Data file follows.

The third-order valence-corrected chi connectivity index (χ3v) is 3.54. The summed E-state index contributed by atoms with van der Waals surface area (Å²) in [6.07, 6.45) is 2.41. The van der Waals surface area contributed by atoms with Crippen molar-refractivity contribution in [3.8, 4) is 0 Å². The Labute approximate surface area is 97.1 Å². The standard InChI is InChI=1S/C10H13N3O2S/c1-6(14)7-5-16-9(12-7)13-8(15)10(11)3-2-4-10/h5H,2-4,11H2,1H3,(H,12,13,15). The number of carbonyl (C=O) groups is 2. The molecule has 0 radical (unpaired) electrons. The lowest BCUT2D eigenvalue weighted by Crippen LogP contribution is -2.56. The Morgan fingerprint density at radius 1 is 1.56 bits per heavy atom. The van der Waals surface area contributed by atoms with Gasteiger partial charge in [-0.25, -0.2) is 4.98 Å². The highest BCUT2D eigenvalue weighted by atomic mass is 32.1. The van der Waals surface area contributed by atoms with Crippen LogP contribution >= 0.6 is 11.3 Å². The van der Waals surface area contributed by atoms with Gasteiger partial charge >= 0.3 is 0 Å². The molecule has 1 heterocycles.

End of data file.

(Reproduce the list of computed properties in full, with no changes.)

The third-order valence-corrected chi connectivity index (χ3v) is 3.54. The summed E-state index contributed by atoms with van der Waals surface area (Å²) in [6.07, 6.45) is 2.41. The van der Waals surface area contributed by atoms with Crippen molar-refractivity contribution in [3.8, 4) is 0 Å². The Labute approximate surface area is 97.1 Å². The standard InChI is InChI=1S/C10H13N3O2S/c1-6(14)7-5-16-9(12-7)13-8(15)10(11)3-2-4-10/h5H,2-4,11H2,1H3,(H,12,13,15). The number of carbonyl (C=O) groups is 2. The molecule has 0 radical (unpaired) electrons. The lowest BCUT2D eigenvalue weighted by Crippen LogP contribution is -2.56. The Morgan fingerprint density at radius 1 is 1.56 bits per heavy atom. The van der Waals surface area contributed by atoms with Gasteiger partial charge in [-0.25, -0.2) is 4.98 Å². The highest BCUT2D eigenvalue weighted by atomic mass is 32.1. The van der Waals surface area contributed by atoms with Crippen LogP contribution >= 0.6 is 11.3 Å². The van der Waals surface area contributed by atoms with Gasteiger partial charge >= 0.3 is 0 Å². The molecule has 1 heterocycles.